“Next time you want to purchase music, buy an iTunes card with set limits, okay?” I implored. “Nodding she replied, “Oh I will,” then leaned in and gave me a hug. “I can’t believe you got the money back!” She added. “Because we were sincere and honest,” I replied and returned the hug, then added, “Plus, it never hurts to ask”.







oh very young…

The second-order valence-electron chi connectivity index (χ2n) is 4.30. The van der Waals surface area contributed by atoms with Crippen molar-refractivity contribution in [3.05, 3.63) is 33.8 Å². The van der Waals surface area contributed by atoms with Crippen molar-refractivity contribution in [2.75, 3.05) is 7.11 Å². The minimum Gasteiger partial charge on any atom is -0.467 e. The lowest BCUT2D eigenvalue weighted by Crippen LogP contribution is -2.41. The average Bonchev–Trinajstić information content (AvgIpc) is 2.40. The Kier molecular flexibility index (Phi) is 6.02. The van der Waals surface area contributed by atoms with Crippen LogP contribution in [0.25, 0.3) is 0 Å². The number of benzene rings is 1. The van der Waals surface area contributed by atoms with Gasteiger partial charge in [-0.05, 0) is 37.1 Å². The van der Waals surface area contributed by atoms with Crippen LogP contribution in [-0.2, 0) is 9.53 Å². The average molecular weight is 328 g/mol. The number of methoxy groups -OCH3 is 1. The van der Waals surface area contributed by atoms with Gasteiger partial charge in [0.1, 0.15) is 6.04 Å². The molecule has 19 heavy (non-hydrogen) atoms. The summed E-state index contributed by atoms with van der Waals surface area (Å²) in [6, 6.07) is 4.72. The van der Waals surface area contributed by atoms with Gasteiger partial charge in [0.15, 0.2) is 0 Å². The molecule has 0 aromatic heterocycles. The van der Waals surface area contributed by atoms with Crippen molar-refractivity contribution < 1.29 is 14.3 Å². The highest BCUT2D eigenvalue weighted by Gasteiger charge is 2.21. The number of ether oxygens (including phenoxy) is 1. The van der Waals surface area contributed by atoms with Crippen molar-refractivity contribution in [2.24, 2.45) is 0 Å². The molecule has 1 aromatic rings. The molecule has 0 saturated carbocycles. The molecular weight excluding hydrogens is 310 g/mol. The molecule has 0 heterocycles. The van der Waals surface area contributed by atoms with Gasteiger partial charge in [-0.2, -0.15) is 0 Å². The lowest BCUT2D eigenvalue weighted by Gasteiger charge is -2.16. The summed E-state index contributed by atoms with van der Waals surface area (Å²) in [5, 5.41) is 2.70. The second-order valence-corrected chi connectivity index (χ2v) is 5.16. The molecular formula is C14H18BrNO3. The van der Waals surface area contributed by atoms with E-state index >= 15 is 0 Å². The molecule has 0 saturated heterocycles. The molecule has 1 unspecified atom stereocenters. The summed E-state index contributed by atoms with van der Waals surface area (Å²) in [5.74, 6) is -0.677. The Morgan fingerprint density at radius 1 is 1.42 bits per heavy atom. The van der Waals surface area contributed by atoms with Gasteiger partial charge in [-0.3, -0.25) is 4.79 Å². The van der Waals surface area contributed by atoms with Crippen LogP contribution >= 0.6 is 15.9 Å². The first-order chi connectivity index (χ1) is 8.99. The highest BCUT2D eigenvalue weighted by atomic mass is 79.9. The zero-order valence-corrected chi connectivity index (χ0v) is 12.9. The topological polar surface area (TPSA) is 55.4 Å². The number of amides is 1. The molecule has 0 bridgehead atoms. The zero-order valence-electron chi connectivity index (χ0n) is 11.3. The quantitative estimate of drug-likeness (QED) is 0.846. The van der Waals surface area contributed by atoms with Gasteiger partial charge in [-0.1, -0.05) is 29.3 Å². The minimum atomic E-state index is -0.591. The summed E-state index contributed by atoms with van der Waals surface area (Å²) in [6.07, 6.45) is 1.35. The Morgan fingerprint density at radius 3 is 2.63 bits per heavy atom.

I was listening to old Cat Stevens music, the other night and particularly enjoyed the song, Oh Very Young, which currently pertains to my seventeen year old son….”Oh very young what will you leave us this time, you’re only dancin’ on the earth a short while…” as he prepares himself for college. Yesterday, I made him sit down and fill out online scholarship requests for one of the universities he’s interesting in attending. “I guess this means I’m going there…” He said, rather sullen. “Bay, this only means you’re applying for scholarships. This says nothing about committing there. But honestly, this school has been soliciting you hard for the last month–which means they want you there. You liked the campus when we visited, your dad and I liked the size of the teacher to student ratio (1400 students) and campus size, not to mention their work study program. What’s wrong with seeing what else monetarily they have to offer?” “I just don’t want to limit my opportunities,” He replied. “Nothing says we will, however, with each university there are hoops to dance through and around to get the best offer. So, we or rather you, need to start dancing…”